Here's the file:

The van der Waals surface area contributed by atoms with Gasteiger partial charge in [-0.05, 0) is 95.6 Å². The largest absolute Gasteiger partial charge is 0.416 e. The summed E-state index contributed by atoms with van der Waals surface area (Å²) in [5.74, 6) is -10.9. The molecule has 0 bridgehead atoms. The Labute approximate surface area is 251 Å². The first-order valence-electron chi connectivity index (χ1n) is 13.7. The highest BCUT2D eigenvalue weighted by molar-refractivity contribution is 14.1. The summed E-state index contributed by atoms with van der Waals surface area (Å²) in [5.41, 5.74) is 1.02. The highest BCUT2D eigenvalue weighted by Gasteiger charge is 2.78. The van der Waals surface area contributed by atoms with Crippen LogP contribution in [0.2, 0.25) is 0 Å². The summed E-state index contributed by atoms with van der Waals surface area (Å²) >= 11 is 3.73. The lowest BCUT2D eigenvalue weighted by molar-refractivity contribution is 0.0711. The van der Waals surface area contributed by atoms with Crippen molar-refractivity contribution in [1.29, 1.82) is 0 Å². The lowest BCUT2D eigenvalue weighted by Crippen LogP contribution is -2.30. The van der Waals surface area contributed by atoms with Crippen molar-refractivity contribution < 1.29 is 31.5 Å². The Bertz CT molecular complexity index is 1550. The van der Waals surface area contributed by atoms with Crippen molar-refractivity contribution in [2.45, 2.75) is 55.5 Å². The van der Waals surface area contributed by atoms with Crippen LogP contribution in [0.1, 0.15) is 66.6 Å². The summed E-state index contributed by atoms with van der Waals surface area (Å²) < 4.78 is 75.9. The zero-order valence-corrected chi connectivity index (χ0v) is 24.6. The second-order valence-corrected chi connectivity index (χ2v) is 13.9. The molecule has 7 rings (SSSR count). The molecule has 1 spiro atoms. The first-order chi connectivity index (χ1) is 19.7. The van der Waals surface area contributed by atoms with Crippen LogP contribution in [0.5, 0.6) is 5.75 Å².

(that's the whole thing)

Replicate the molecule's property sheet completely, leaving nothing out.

The van der Waals surface area contributed by atoms with Gasteiger partial charge in [-0.05, 0) is 95.6 Å². The largest absolute Gasteiger partial charge is 0.416 e. The summed E-state index contributed by atoms with van der Waals surface area (Å²) in [5.74, 6) is -10.9. The molecule has 0 bridgehead atoms. The Labute approximate surface area is 251 Å². The first-order valence-electron chi connectivity index (χ1n) is 13.7. The highest BCUT2D eigenvalue weighted by molar-refractivity contribution is 14.1. The summed E-state index contributed by atoms with van der Waals surface area (Å²) in [5.41, 5.74) is 1.02. The highest BCUT2D eigenvalue weighted by Gasteiger charge is 2.78. The van der Waals surface area contributed by atoms with Crippen LogP contribution in [0.2, 0.25) is 0 Å². The summed E-state index contributed by atoms with van der Waals surface area (Å²) >= 11 is 3.73. The lowest BCUT2D eigenvalue weighted by molar-refractivity contribution is 0.0711. The van der Waals surface area contributed by atoms with Crippen molar-refractivity contribution in [1.29, 1.82) is 0 Å². The lowest BCUT2D eigenvalue weighted by Crippen LogP contribution is -2.30. The van der Waals surface area contributed by atoms with Crippen molar-refractivity contribution < 1.29 is 31.5 Å². The Bertz CT molecular complexity index is 1550. The van der Waals surface area contributed by atoms with Crippen molar-refractivity contribution in [2.45, 2.75) is 55.5 Å². The van der Waals surface area contributed by atoms with Crippen LogP contribution in [0.1, 0.15) is 66.6 Å². The summed E-state index contributed by atoms with van der Waals surface area (Å²) < 4.78 is 75.9. The zero-order valence-corrected chi connectivity index (χ0v) is 24.6. The second-order valence-corrected chi connectivity index (χ2v) is 13.9. The molecule has 7 rings (SSSR count). The molecule has 1 spiro atoms. The first-order chi connectivity index (χ1) is 19.7. The van der Waals surface area contributed by atoms with Crippen LogP contribution in [0.5, 0.6) is 5.75 Å².